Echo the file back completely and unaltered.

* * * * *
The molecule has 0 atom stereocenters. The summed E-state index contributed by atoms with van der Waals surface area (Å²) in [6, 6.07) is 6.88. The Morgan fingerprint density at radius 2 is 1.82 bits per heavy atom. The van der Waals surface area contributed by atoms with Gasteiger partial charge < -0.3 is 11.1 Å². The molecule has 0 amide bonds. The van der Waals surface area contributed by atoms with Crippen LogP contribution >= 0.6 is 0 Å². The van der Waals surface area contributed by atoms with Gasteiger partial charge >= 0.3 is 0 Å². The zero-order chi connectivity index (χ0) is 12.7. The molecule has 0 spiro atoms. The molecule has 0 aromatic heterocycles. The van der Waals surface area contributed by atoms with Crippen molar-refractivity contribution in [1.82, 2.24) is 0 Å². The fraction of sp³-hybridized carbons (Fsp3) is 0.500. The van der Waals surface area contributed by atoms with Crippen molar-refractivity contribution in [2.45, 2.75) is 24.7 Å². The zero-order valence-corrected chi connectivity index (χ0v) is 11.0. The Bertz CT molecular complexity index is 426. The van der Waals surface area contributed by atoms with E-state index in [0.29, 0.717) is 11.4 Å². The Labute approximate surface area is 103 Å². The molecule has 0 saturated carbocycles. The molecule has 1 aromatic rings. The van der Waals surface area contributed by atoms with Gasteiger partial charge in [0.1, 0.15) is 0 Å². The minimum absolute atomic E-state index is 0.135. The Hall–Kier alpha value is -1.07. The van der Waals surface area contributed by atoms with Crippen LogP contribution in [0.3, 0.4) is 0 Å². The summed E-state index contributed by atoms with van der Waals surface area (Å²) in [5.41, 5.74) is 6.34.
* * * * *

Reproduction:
The molecule has 0 atom stereocenters. The summed E-state index contributed by atoms with van der Waals surface area (Å²) in [6, 6.07) is 6.88. The Morgan fingerprint density at radius 2 is 1.82 bits per heavy atom. The van der Waals surface area contributed by atoms with Gasteiger partial charge < -0.3 is 11.1 Å². The molecule has 0 amide bonds. The van der Waals surface area contributed by atoms with Crippen LogP contribution >= 0.6 is 0 Å². The van der Waals surface area contributed by atoms with Gasteiger partial charge >= 0.3 is 0 Å². The zero-order chi connectivity index (χ0) is 12.7. The molecule has 0 spiro atoms. The molecule has 0 aromatic heterocycles. The van der Waals surface area contributed by atoms with Crippen molar-refractivity contribution in [1.82, 2.24) is 0 Å². The fraction of sp³-hybridized carbons (Fsp3) is 0.500. The van der Waals surface area contributed by atoms with Crippen molar-refractivity contribution in [2.45, 2.75) is 24.7 Å². The zero-order valence-corrected chi connectivity index (χ0v) is 11.0. The Bertz CT molecular complexity index is 426. The van der Waals surface area contributed by atoms with E-state index in [0.29, 0.717) is 11.4 Å². The Labute approximate surface area is 103 Å². The molecule has 0 saturated carbocycles. The molecule has 1 aromatic rings. The van der Waals surface area contributed by atoms with Gasteiger partial charge in [0.1, 0.15) is 0 Å². The minimum absolute atomic E-state index is 0.135. The Hall–Kier alpha value is -1.07. The van der Waals surface area contributed by atoms with Crippen LogP contribution in [0.3, 0.4) is 0 Å². The summed E-state index contributed by atoms with van der Waals surface area (Å²) in [5.41, 5.74) is 6.34.